[Excerpt] China is the world’s most populous country with over 1.3 billion people. It has experienced tremendous economic growth over the last three decades with an annual average increase in gross domestic product of 9.8% during that period. This has led to an increasing demand for energy, spurring China to add an average of 53 gigawatts (gw) of electric capacity each year over the lastten years to its power generation capabilities.
China has set ambitious targets for developing its renewable energy resources with a major push of laws, policies, and incentives in the last few years. The wind power sector is illustrative of China’s accomplishments, as installed wind power capacity has gone from 0.567 gw in 2003 to 12.2 gw in 2008, and China surpassed the United States in 2010 with over 41 gw of installed wind power capacity. Notably, however, approximately one-third of that capacity is not yet connected to the power grid. Plans already exist to grow China’s wind power capacity to 100 gw by 2020. A similar goal exists for the solar photovoltaic power sector which China intends to increase generating capacity from 0.14 gw as of 2009 to over 1.8 gw by 2020. A hold on large and medium-scale hydropower project development has been lifted, with a virtual doubling of hydropower capacity planned. Most recently, China pledged ahead of the Copenhagen talks in 2009 that 15% of total energy consumption will come from non-fossil fuel sources by the year 2020. The 12th Five Year Plan will encompass 2011 to 2015, and will further formalize the link to green energy with specific deployment goals and investment. China recognizes that developing its domestic renewable energy industry and building its manufacturing capacity will help it meet energy demands at home and win advantages in future export markets.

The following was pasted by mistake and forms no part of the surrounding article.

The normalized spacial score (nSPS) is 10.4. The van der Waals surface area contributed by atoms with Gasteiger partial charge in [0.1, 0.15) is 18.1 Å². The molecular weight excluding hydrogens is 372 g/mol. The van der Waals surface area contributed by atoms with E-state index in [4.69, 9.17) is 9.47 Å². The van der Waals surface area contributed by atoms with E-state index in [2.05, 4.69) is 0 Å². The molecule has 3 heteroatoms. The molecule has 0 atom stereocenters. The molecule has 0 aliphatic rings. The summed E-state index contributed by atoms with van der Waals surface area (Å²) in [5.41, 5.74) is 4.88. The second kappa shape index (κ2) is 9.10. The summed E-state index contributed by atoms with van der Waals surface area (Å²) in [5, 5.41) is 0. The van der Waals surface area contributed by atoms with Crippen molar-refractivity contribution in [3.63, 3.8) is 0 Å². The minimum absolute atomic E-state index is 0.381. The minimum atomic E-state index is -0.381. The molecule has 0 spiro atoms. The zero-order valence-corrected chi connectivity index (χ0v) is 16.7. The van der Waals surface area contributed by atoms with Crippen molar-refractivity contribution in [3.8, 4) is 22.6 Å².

The key piece of legislation in recent years for advancing renewable electricity in China is the Renewable Energy Law of 2005. The law was designed to “promote the development and utilization of renewable energy, improve the energy structure, diversify energy supplies, safeguard energy security, protect the environment, and realize the sustainable development of the economy and society.” Renewable energy is subsidized by a fee charged to all electricity users in China of about 0.029 cents per kilowatt-hour, and was originally based on the incremental cost difference between coal and renewable energy power generation.
However, energy efficiency and conservation are officially China’s top energy priority. These are considered the “low-hanging fruit” in the quest to reduce energy use and cut demand. Energy conservation investment projects have priority over energy development projects under the Energy Conservation Law of 1997, with government-financed projects being selected on “technological, economic and environmental comparisons and validations of the projects.” China is the world’s largest market for new construction, and new building standards have been in development since 2005 with national energy design criteria for residential buildings. In the power generation sector, many smaller, less efficient coal-fired power plants have been closed.
In contrast to China, some argue that the United States does not have a comprehensive national policy in place for promotion of renewable energy technologies, with some observers saying that the higher costs of renewable electricity are not conducive to market adoption. However, for both countries, the reasons for increasing the use of renewable energy are diverse, and include energy security, energy independence, cleaner air, and more recently anthropogenic climate change, sustainability concepts, and economic development. Creating new, higher quality jobs could reasonably be said to be primary drivers of policy goals in both the United States and China.